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Posted May 13, 2013: by Bill Sardi
The revelation is large – and shocking. Senior Americans that take commonly-prescribed drugs such as sleeping pills, antihistamines, blood thinners, diuretics, and many other medications, are blocking a nervous system transmitter (acetycholine, pronounced a-seat-a-coal-een)) that causes over 2 million cases of senile dementia in the US, not Alzheimer’s disease as most people mistakenly believe. (There are an estimated 5 million Americans suffering from Alzheimer’s disease, half that may be re-classified now as “victims of drug-induced delirium.”)
A university-based center has now been established to help physicians identify the problem and substitute other less problematic drugs.
A list of the suspect drugs that induce dementia can be found at the Aging Brain Care website.
Even the university-based center that is tackling this horrific problem failed to underscore the magnitude of the problem. That may be an admission modern medicine is too embarrassed to put in print. That figure had to be derived from a compilation of published studies.
One study shows 11-30% of seniors hospitalized for delirium due to drug toxicity; another study shows 28% of patients with memory disorders were taking drugs that inhibit acetycholine; and another study stating approximately half of Alzheimer’s disease patients are using inappropriate medications. The problem is worldwide, not just confined to the US.
The Aging Brain Care center does reveal the fact that “approximately half of all dementia patients routinely receive contraindicated drugs” (drugs that interfere with nerve transmission called anti-cholinergics), but that estimation is buried in an online report to physicians.
These published studies point to an unrecognized pharmacologically-induced mental health care disaster that is estimated to affect more than 2 million Americans. The magnitude of this misdiagnosis is balanced by the fact the adverse memory effects of these drugs are reversible with cessation of use. How modern medicine has hidden this fact for so long goes unexplained. Now, will modern medicine mount a corrective campaign to correct its ways? Over 2 million older Americans are mired in a state of drug-induced delirium and can be rescued from their plight. The American Medical Association (AMA) ought to manpower a task force to address this tragedy in a timely manner. The Aging Brain Center has the clinical assessment tools to launch this rescue effort. Whether this happens or not is a question that remains.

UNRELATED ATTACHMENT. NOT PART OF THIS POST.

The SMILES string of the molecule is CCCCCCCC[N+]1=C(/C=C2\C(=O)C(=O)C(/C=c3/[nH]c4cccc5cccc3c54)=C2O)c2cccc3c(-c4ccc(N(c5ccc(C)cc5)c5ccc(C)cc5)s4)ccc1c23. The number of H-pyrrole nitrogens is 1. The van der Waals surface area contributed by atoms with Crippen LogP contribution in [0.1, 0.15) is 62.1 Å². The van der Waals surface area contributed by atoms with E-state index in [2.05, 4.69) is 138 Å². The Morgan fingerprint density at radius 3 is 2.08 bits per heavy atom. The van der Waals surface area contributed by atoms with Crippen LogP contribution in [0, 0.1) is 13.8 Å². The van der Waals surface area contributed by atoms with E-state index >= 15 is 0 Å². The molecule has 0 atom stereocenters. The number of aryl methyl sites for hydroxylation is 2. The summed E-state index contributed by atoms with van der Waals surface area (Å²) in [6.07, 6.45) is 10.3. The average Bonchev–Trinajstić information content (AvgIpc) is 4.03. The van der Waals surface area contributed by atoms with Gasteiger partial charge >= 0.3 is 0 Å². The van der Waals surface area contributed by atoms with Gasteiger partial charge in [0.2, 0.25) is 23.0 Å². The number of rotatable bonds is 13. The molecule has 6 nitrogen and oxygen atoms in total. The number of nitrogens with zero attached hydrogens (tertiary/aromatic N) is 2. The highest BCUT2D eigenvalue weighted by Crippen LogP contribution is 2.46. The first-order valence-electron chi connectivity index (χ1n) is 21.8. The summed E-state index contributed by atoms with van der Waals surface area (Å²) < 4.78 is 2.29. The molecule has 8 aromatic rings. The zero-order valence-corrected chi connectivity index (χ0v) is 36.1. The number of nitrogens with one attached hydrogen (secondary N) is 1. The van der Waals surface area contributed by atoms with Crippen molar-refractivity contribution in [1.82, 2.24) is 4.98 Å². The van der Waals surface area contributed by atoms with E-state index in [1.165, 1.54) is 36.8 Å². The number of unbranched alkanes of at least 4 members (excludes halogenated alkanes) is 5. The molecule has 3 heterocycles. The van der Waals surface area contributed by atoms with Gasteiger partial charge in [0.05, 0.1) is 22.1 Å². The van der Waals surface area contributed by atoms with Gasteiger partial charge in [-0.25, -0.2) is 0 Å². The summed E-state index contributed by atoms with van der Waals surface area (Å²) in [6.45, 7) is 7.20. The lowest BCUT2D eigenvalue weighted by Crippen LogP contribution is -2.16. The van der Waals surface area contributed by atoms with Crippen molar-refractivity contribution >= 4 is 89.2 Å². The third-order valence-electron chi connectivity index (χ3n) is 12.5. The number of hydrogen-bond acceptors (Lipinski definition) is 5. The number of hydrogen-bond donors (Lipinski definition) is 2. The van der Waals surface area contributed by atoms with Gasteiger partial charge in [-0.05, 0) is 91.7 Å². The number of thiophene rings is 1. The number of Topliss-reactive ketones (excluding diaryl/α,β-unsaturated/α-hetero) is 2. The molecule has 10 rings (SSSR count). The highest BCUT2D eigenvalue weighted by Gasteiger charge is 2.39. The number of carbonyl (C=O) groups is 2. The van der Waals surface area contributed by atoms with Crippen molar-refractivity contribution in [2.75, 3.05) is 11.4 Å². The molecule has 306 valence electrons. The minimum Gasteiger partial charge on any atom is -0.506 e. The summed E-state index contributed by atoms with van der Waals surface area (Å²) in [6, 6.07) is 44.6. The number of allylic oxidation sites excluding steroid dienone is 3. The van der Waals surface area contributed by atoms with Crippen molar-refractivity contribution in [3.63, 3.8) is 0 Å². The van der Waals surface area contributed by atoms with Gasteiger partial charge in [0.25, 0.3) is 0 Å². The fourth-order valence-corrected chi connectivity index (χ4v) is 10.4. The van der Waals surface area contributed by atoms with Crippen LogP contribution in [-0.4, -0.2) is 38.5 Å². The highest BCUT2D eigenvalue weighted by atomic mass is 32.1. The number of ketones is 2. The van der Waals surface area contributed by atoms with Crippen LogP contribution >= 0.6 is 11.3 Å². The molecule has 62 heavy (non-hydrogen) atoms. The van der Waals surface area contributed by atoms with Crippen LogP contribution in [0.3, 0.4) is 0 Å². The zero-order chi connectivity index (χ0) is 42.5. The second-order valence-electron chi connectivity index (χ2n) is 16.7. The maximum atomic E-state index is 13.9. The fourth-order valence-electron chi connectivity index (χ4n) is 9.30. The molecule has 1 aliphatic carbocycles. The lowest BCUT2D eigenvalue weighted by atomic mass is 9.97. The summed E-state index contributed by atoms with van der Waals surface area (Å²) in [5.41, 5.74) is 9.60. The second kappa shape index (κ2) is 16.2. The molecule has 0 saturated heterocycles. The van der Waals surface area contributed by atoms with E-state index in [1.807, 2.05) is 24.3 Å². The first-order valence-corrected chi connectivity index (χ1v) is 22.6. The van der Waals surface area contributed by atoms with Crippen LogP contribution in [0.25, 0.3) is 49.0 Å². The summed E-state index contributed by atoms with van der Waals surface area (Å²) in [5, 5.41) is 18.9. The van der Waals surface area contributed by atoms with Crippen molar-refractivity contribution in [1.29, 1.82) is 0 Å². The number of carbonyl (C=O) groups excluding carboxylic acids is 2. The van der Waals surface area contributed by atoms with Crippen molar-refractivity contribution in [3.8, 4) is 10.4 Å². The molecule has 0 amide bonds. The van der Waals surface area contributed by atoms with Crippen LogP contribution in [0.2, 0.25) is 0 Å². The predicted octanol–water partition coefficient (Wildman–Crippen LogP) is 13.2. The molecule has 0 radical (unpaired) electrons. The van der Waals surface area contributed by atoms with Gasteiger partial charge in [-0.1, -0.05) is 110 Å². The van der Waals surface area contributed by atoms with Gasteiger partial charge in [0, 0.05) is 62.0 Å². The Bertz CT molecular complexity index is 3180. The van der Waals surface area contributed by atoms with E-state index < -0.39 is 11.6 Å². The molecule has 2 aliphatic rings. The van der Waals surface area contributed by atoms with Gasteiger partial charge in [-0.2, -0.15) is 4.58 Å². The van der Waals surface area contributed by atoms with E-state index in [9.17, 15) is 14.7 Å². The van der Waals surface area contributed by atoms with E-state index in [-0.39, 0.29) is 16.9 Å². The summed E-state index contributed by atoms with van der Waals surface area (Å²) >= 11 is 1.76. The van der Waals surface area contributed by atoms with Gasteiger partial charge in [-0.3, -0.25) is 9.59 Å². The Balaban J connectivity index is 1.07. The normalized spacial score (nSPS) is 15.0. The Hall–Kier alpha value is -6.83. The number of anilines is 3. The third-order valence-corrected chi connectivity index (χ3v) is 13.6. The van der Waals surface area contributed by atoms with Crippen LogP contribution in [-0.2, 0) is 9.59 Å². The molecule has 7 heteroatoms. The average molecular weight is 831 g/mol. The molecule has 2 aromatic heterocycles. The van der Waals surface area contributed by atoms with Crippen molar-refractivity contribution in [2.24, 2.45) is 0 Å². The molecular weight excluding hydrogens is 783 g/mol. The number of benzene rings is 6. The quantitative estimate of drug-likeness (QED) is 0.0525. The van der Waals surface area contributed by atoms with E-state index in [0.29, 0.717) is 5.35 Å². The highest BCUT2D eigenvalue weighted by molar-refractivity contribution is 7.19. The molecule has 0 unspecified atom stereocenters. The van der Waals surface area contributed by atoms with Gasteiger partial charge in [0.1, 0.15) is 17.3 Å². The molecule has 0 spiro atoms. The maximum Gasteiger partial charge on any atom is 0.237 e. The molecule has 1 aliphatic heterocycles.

Even the very drugs that are prescribed for Alzheimer’s patients appear to hasten mental decline. Many of the drugs used to treat age-related memory loss are in the class of drugs that interfere with acetycholine, a fact that escapes recognition by many physicians. The case of an 80-year old man diagnosed as an Alzheimer’s patient is cited whose symptoms did not resolve until he was taken off many problematic drugs that interfere with acetycholine.
There are three antidotes to side effects produced by acetycholine-interfering drugs (called anti-cholinergics). These agents inhibit the enzyme (Acetycholinesterase) that degrades acetycholine and are known as Acetycholinesterase inhibitors. The three drugs are physostigmine, galantamine (both drug and dietary supplement) and huperzine, a safe and well-tested herbal supplement.
Huperzine has been shown to reverse the memory deficits produced by a acetycholine-interfering drug (scopolamine). Huperzine is said to be a more effective drug than Tacrine, a commonly-prescribed drug for Alzheimer’s.
Huperzine, usually prescribed in doses of 200 micrograms twice a day (more is not better), has been shown to improve dementia caused by strokes. Preliminary data indicates huperzine may be helpful for Alzheimer’s disease itself, though another study says it is largely ineffective. Yet, researchers continue to point to huperzine in positive terms.
Resveratrol (rez-vair-a-trol), known as a red wine molecule, is also documented as a potent antidote to drugs that block acetycholine.
Quercetin, found naturally in red onions, red apple peel and red wine, is also documented as a strong inhibitor of the enzyme that breaks down acetycholine (acetycholinesterase). Quercetin was found to be the most potent natural molecule in this regard.
The problems posed by drugs that interfere with acetycholine are reversible by substitution of other drugs, but they too produce unwanted side effects.
The university-based center only offers more drugs as alternatives. Yet there are safer and less problematic alternatives in the form of nutriceuticals. A chart of natural alternatives to drugs that interfere with acetycholine is provided below. © 2013 Bill Sardi, Knowledge of Health, Inc.
|Non-Prescription Alternatives To Drugs That Interfere With Acetycholine (a-seat-a-coal-een), A Nerve Transmitting Molecule|
|Class of Drugs That Interfere With Acetycholine||Names Of Drugs That Interfere With Acetycholine||Natural alternatives|
|Antihistamines||Bromarest, Diamine, Dimetane, Nasahist, Allerest, Triaminic, Tavist, Atarax, Hyzine, Vistacon, Vistaril,||Vitamin C, quercetin|
|Antidepressants||Amytriptyline, Amoxapine, Clomipramine (Anafranil), Despiramine (Norpramin), Doxepin (Sinequan), Imipramine (Tofranil), Nortriptyline (Aventyl), Paroxetine(Paxil), Trimipramine (Surmontil)||High-dose vitamin D (particularly in winter)
SAMe (S-adenosyl methionine)
Resveratrol (low dose)
|Anti-epileptics||Carbamazepine (Tegretol)||Resveratrol, NAC (N-acetyl cysteine)|
|Anti-emetics (anti-nausea)||Hydroxyzine (Vistaril), Mecliizine (Bonine, Bonamine, Antivert), Promethazine (Phenergan), Scopolamine||Ginger, Vitamin B1, camomile|
|Analgesics||Meperidine (Demerol)||Ginger, resveratrol, hyaluronic acid, vitamin D|
|Muscle relaxants||Cyclobenzaprine (Flexeril), Methocarbamo (Robaxin)l||Magnesium, peppermint, licorice, parsley|